2022 Kia EV6 First Drive Review

HEALDSBURG, Calif. — It would be difficult, even disingenuous, to write about the 2022 Kia EV6 without mentioning the 2022 Hyundai Ioniq 5. As such, we won’t even try to avoid it. They use the same underpinnings, Hyundai Group’s Electric Global Modular Platform (E-GMP), which, as we found with the Ioniq, is a strong foundation for an efficient, capable, long-range and (perhaps most importantly) wholly entertaining electric car. The two EVs share a lot of the same infotainment and safety technology as well, which we’ll dive into later. With the bar already set quite high by its Hyundai cousin, our expectations were high as we traveled to California’s Sonoma wine country for our first drive in the Kia EV6.

The most noticeable difference between the EV6 and Ioniq 5 is, of course, the appearance. While the Hyundai has hatchback-adjacent proportions and the kind of futuristic vibe that could have been conceived of by the “Robocop” production designer, the Kia looks more like a traditional if sporty compact crossover. It appears rather small in pictures, but in person, you can better appreciate that the EV6 has the same 114.2-inch wheelbase as the Kia Telluride three-row SUV. Interestingly, the Ioniq 5’s is nearly 4 inches longer than that even though its overall length is nearly 2 inches less than the EV6.

So what does that mean for interior space? The EV6 is roomy, with 103 cubic feet of passenger space, which is similar to the Ioniq 5’s cavernous 106.5 cubes. The EV6 boasts 24.4 cubic feet of cargo space behind the rear seats, and 50.2 cubes with the rear seats folded — less than the Hyundai’s 27.2/59.3-cubic-foot cargo capacity.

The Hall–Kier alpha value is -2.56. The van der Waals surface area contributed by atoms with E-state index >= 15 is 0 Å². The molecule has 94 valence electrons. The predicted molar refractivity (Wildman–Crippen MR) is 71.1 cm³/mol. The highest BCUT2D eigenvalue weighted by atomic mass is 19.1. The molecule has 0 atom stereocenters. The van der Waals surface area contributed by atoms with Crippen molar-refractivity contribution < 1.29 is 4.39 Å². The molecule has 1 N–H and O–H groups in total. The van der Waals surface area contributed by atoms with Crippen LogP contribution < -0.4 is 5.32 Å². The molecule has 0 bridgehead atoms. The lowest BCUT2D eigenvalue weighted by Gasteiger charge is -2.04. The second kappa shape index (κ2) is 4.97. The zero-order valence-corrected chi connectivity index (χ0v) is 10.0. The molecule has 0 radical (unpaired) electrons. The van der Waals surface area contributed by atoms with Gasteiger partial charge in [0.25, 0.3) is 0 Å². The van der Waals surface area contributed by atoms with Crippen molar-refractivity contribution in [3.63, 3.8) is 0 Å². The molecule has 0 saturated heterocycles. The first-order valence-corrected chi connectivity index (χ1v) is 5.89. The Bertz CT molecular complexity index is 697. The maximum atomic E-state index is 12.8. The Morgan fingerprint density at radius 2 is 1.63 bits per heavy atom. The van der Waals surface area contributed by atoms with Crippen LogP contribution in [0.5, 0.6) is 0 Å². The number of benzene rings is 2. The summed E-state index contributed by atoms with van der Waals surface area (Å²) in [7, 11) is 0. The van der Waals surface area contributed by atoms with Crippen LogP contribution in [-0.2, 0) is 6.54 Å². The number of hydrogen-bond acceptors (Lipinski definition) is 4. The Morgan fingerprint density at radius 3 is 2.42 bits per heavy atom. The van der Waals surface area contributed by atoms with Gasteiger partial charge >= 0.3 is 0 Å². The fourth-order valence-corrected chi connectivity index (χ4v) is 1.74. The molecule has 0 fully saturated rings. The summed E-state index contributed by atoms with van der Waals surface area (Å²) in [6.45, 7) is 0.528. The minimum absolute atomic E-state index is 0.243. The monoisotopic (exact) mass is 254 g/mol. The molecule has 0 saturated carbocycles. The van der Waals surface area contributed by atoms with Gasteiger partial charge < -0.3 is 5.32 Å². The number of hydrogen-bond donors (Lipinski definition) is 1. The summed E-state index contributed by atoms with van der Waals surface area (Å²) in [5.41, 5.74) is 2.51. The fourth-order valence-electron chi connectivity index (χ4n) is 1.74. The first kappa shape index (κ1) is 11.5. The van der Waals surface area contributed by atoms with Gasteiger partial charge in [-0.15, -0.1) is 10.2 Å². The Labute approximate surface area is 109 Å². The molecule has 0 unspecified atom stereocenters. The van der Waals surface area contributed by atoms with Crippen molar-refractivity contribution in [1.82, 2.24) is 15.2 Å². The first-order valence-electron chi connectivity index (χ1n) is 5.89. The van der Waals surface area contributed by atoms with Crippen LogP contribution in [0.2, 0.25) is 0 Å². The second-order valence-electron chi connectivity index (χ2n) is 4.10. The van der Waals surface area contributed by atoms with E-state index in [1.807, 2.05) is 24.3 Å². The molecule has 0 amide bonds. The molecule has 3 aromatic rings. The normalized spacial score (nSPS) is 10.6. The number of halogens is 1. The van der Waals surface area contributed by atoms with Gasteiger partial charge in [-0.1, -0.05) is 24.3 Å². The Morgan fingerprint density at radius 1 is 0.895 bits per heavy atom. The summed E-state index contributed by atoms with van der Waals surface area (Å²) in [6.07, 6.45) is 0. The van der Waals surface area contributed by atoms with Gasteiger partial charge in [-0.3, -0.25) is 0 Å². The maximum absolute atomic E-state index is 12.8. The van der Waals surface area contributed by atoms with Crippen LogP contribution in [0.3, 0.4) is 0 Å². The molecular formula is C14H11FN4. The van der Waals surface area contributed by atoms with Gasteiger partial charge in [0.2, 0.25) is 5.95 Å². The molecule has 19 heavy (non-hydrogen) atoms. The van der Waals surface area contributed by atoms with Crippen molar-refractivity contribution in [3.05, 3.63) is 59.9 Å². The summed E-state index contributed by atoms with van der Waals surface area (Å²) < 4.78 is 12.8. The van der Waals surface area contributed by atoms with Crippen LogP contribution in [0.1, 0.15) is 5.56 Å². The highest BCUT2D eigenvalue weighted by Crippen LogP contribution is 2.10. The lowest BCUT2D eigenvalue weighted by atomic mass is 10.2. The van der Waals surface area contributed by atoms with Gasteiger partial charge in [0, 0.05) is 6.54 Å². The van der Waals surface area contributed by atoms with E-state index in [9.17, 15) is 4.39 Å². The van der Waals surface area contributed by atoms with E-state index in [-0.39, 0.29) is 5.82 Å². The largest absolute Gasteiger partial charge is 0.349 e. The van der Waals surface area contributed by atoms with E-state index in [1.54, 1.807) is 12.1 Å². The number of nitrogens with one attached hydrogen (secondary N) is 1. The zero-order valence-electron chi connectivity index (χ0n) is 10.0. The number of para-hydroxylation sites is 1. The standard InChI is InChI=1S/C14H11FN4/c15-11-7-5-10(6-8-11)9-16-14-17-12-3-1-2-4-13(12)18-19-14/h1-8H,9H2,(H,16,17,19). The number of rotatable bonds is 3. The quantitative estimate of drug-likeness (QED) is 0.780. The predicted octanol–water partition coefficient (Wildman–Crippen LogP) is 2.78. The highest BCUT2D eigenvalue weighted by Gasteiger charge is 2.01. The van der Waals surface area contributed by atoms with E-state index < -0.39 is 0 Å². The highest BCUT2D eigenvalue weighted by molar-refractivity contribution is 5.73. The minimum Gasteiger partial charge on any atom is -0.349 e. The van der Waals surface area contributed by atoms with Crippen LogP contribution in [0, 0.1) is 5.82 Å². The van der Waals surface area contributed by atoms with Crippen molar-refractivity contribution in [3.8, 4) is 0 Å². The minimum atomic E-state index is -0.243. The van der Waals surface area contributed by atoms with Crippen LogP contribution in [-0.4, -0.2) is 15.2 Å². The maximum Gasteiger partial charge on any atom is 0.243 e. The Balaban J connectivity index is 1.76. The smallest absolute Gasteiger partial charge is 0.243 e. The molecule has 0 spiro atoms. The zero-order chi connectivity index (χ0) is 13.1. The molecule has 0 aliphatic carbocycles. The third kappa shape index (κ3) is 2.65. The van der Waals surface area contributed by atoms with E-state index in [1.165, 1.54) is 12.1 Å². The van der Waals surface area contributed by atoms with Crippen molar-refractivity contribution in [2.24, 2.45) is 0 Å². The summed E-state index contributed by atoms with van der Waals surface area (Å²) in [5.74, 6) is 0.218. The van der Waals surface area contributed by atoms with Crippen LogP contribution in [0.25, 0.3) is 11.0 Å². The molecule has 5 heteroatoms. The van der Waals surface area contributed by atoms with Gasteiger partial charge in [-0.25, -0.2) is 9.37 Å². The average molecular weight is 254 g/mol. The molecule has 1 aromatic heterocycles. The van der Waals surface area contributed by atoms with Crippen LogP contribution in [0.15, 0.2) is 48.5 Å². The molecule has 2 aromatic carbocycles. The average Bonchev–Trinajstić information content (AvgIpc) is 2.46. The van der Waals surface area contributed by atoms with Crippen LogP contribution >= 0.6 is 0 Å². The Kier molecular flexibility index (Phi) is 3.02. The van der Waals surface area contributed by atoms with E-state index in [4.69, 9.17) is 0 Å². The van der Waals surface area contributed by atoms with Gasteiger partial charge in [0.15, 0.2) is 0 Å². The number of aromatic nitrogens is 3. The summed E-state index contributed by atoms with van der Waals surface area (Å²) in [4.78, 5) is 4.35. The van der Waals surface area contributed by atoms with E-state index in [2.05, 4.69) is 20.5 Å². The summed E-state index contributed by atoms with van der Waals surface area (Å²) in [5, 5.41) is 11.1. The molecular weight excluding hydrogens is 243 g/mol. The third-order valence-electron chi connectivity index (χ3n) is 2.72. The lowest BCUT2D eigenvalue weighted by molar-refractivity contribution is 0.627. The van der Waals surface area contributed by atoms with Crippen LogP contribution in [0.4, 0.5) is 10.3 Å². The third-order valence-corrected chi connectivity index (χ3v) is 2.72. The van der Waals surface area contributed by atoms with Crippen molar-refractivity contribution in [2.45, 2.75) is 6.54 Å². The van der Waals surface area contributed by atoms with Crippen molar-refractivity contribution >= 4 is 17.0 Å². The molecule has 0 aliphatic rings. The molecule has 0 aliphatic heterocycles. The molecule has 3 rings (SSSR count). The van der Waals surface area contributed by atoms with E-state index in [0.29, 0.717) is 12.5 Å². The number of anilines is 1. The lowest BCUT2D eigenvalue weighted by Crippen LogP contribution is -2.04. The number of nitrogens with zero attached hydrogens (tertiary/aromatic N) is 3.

The interior design further differentiates these two vehicles. While the Ioniq 5 feels open, airy and lounge-like, the Kia EV6 feels more conventional, albeit sporty and focused. The plastic pieces in our testers had interesting patterns. Vegan leather upholstery is the standard in all but the Light (which gets cloth seating surfaces), but both of our testers had the GT-Line’s optional microfiber suede seats, which were both comfortable and stylish, with black perforated suede trimmed with white leather.

One piece of weirdness is the unique, dual-purpose control touch bar at the bottom of the center stack that controls either the audio and climate systems. In audio mode, the touch bar has shortcut buttons for various infotainment menus and track seeking. To the left of that are physical buttons for front and rear defrost, air recirculation and auto climate control. The left and right knobs control volume and tuning/track seeking, respectively. Finally, amongst it all is a button that switches the entire touch bar to climate controls. In this mode, the knobs control the dual-zone temperatures, while the audio buttons transform into controls for heat, A/C, driver-only or temperature sync modes, as well as fan speeds. If you don’t know where to look, you might have trouble discovering these climate controls, and the touch button that switches between the two modes should be bigger with symbols that make it more obvious what the button actually does.